2006-04-13 / News

Meet the man in charge of dismantling the old Jamestown Bridge

By Sam Bari

John McNulty John McNulty For Project Superintendent John McNulty of Cashman Equipment Company of Boston, the average workday starts at 6 a.m.

Cashman is the general contractor hired to dismantle and dispose of the old Jamestown Bridge. Unless McNulty is out of town, he opens the gates to the project every morning. Here, offices are set up in trailers and heavy equipment is stored safely behind cyclone fences, away from the curious and mischievous. He spends the first hour of his day catching up on unfinished business and preparing for the work that lies ahead. The crew will start arriving at 7 a.m.

"I'm the first one here in the morning and the last to leave at night," he says. He is obviously dedicated to his work. A firm handshake and generous smile offset his construction tough, nononsense demeanor. He has a hard job working with tough men in an unforgiving environment. His personality is right for his chosen profession.

McNulty knows his business. He has been involved in marine construction and demolition for over 20 years. That's why Cashman Equipment, one of the most experienced contractors in the industry hired him. He is knowledgeable, experienced, and the men in his charge have confidence in his abilities.

He is also the safety officer, responsible for the well-being of every man working on the project, in this case, as many as 35 on any given day. He watches as they work together, walking back and forth on narrow girders at dizzying heights some 150 feet or more above Narragansett Bay. Each man wears a harness attached to a lifeline by a thin cable, just in case the unthinkable happens. They, too, are the best at what they do.

The crew is comprised of highly trained, handpicked specialists. They belong to a union that has little use for the inexperienced or the inept. The closely-knit fraternity of skilled tradesmen works together with precision in conditions that most would consider dangerous to the extreme. To McNulty, safety is the first consideration, and he runs the job by the book. Since the project started last September, no serious injuries have occurred, and that's the way he intends to keep - accident free.

This project is special to McNulty, who hails from Newport, and is graduate of Rogers High School. He grew up with the Jamestown Bridge. He remembers the building of the Newport Bridge when he was a boy. To play a major role in dismantling the deteriorating Jamestown span is almost a nostalgic experience for him. The many times that he crossed the structure throughout his life, he never once thought he would be in charge of its ultimate demise.

This week is crucial to the success of the project. Preparations must be completed for the arrival of Scott Gustafson, the blaster from DemTech, the demolition experts headquartered in Dubois, Wyo. Last week, four days of bad weather postponed the dropping of the center span for a week.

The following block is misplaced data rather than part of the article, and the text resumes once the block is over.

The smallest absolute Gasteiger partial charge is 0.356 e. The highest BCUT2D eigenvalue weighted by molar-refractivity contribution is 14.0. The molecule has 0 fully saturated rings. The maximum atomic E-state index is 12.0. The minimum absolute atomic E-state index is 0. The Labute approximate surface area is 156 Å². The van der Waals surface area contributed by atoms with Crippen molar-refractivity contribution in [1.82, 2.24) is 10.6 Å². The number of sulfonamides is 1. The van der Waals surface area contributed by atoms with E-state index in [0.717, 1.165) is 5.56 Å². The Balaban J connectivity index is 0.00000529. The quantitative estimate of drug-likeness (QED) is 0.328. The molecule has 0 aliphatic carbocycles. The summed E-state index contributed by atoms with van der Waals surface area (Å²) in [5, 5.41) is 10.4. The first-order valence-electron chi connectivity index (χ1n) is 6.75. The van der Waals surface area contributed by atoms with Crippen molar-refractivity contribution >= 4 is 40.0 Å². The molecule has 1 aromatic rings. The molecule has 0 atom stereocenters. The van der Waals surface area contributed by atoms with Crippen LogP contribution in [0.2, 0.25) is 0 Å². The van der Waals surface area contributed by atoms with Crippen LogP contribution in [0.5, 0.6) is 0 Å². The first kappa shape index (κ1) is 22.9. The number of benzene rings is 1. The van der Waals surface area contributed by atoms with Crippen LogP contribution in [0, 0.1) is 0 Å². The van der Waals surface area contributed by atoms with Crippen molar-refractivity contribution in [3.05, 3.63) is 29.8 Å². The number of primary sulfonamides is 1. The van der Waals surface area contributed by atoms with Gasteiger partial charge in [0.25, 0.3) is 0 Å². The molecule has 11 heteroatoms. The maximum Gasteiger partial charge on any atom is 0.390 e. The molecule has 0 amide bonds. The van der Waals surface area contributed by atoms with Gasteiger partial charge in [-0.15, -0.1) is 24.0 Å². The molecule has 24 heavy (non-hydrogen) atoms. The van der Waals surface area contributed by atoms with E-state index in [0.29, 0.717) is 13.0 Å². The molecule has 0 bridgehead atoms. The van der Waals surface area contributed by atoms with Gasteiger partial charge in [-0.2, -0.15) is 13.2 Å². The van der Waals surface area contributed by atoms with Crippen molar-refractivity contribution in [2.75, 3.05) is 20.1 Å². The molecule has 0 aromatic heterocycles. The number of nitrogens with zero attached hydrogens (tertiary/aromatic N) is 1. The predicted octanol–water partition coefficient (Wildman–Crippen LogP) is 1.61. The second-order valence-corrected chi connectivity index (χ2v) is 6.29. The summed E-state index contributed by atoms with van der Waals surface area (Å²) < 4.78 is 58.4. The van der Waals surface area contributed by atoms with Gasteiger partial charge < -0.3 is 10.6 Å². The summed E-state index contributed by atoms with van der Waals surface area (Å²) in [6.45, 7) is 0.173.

The Fay Company of Pittsburgh, Pa., is a subcontractor that Cashman Equipment hired to dismantle the superstructure of the bridge and prepare it for explosives set by their subcontractor, DemTech, Inc., the blasting experts. Steve Langeluttig is one of the Fay Company's project superintendents. His crew has been partially cutting the girders to ready them for the 75 charges that Gustafson will place after he arrives. Installing the charges takes three days, and the weather must be favorable for the task or McNulty will be forced to postpone the first explosive event again.

While Langeluttig and crew are completing their work, McNulty prepares for a 300-ton ringer crane that is arriving on a barge in the next two days. After the explosion, the behemoth crane will be used to lift the fallen steel from beneath the chilly waters of the bay. McNulty is responsible for putting it in position so it can do its work.

When a large general contractor involves two subcontractors for a major project, everything must proceed with the precision of a well-made clock or the budget and schedule will suffer. It takes a tremendous sense of organization,

the ability to adjust to conditions when necessary, and the discipline of an Olympic athlete for the duration of the project. McNulty possesses those attributes.

The general contractor manages the project from beginning to completion. If anything goes wrong, they are responsible. The burden of responsibility primarily rests on McNulty's shoulders.

On Tuesday morning, the center span of the old Jamestown Bridge will drop into Narragansett Bay and be nothing more than a memory recorded in a few history books. When McNulty closes the gate tonight after a 12-hour day, he can feel confident that the bridge will fall with dignity.

After the center span drops, the retrieval of the fallen steel begins. For approximately six to eight weeks, divers will be connecting huge sections of steel to cranes so they can be placed on barges and hauled away by tugboats. Then McNulty will have men below as well as above the water. He is in charge of the day-to-day operations until the last section of concrete drops into the ocean to form an artificial reef, and the old Jamestown Bridge can only be seen in photographs. Without a doubt, John McNulty and his crew of experts will get the job done.

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